11 countries have come together to voice their support for a unique ecosystem – the Sargasso Sea. Find out why it matters.
Blanketing 72% of our planet, the ocean is the largest ecosystem and a critical support system for life on earth.
The legendary oceanographer and OceanElder, Sylvia Earle, described it as the “golden rainforest of the sea” because of its vast floating islands of Sargassum seaweed.
Sailfish, sharks, tuna, turtles, eels and manta rays inhabit or migrate through it, above the surface, sea birds feed from it, and way below in the deep, vast populations of phytoplankton and other microorganisms thrive.
The Sargasso Sea is a unique and precious ecosystem, so we’re very pleased to be able to share the news that after two years of negotiations, it gained protection last week in a historic international pact.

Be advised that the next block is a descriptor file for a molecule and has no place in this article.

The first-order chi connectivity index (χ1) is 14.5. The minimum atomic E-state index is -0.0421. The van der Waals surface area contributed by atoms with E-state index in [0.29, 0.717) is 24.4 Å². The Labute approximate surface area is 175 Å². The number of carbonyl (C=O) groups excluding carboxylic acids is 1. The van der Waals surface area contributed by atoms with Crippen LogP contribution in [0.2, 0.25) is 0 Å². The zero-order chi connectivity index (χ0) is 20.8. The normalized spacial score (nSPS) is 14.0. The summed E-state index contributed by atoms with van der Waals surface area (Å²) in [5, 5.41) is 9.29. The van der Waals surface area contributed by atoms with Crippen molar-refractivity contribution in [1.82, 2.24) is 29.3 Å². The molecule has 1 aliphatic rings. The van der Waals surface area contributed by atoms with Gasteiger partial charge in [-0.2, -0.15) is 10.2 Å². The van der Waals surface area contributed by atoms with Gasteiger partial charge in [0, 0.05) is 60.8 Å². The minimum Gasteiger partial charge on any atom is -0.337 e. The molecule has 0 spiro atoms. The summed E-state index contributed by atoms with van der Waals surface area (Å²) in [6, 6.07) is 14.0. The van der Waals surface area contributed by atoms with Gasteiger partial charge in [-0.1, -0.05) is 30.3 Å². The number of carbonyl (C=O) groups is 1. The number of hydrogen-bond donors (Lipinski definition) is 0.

Blanketing 72% of our planet, the ocean is the largest ecosystem and a critical support system for life on earth. The majority of the Sargasso Sea is in what is called the ‘high seas’ – those waters beyond national jurisdiction.
This means they suffer from a lack of effective governance, so the creation of the Sargasso Sea Commission offers a potential roadmap for high seas stewardship worldwide.
In common with much of the high seas, the Sargasso Sea faces challenges in the form of overfishing, pollution, and acidification as a result of climate change.
Environmental protection has been a key component of my work for human security and peace over the past 35 years. A protection declaration for the Sargasso Sea will be a historic step towards better governance and conservation needed for the world's vast and vital high seas.
- Queen Noor of Jordan, OceanElders
The Hamilton Declaration, as it’s called, establishes a Sargasso Sea Commission to provide advice and advocacy to ensure effective stewardship.
This is good news for the Sargasso Sea and will hopefully set a precedent for better management of other high seas ecosystems around the world.
OceanElders applauds the creative approach and success of the Sargasso Sea Alliance and hopes to see success in similar initiatives around the world.